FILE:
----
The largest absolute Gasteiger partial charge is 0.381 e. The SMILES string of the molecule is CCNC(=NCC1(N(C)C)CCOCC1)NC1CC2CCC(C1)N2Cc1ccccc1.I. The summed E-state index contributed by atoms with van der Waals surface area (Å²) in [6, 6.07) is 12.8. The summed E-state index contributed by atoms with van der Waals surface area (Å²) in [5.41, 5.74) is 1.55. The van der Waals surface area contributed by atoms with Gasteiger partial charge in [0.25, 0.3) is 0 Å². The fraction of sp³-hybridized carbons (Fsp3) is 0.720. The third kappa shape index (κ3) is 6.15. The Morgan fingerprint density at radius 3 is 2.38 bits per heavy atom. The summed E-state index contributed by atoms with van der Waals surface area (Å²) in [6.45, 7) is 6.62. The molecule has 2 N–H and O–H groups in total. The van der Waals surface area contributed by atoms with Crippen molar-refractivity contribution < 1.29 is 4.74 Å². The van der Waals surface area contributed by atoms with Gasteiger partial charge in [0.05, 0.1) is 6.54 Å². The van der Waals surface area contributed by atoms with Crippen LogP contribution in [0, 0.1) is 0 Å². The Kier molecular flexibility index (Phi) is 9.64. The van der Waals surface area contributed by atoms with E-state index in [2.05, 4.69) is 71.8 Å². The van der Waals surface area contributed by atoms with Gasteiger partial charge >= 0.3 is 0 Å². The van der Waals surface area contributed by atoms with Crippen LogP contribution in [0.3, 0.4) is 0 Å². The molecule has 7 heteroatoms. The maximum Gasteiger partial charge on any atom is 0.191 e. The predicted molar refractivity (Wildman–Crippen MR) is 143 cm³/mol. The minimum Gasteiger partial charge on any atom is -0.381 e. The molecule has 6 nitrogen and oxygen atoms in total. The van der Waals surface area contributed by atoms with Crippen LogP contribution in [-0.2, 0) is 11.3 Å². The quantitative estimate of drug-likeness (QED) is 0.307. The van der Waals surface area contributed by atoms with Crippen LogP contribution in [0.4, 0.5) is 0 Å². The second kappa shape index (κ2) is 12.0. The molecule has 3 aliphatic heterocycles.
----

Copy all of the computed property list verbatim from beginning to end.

The largest absolute Gasteiger partial charge is 0.381 e. The SMILES string of the molecule is CCNC(=NCC1(N(C)C)CCOCC1)NC1CC2CCC(C1)N2Cc1ccccc1.I. The summed E-state index contributed by atoms with van der Waals surface area (Å²) in [6, 6.07) is 12.8. The summed E-state index contributed by atoms with van der Waals surface area (Å²) in [5.41, 5.74) is 1.55. The van der Waals surface area contributed by atoms with Gasteiger partial charge in [0.25, 0.3) is 0 Å². The fraction of sp³-hybridized carbons (Fsp3) is 0.720. The third kappa shape index (κ3) is 6.15. The Morgan fingerprint density at radius 3 is 2.38 bits per heavy atom. The summed E-state index contributed by atoms with van der Waals surface area (Å²) in [6.45, 7) is 6.62. The molecule has 2 N–H and O–H groups in total. The van der Waals surface area contributed by atoms with Crippen molar-refractivity contribution < 1.29 is 4.74 Å². The van der Waals surface area contributed by atoms with Gasteiger partial charge in [0.05, 0.1) is 6.54 Å². The van der Waals surface area contributed by atoms with Crippen LogP contribution in [0, 0.1) is 0 Å². The Kier molecular flexibility index (Phi) is 9.64. The van der Waals surface area contributed by atoms with E-state index in [2.05, 4.69) is 71.8 Å². The van der Waals surface area contributed by atoms with Gasteiger partial charge >= 0.3 is 0 Å². The van der Waals surface area contributed by atoms with Crippen LogP contribution in [0.3, 0.4) is 0 Å². The molecule has 7 heteroatoms. The maximum Gasteiger partial charge on any atom is 0.191 e. The predicted molar refractivity (Wildman–Crippen MR) is 143 cm³/mol. The minimum Gasteiger partial charge on any atom is -0.381 e. The molecule has 6 nitrogen and oxygen atoms in total. The van der Waals surface area contributed by atoms with Crippen LogP contribution in [-0.2, 0) is 11.3 Å². The quantitative estimate of drug-likeness (QED) is 0.307. The van der Waals surface area contributed by atoms with Crippen LogP contribution in [0.4, 0.5) is 0 Å². The second kappa shape index (κ2) is 12.0. The molecule has 3 aliphatic heterocycles.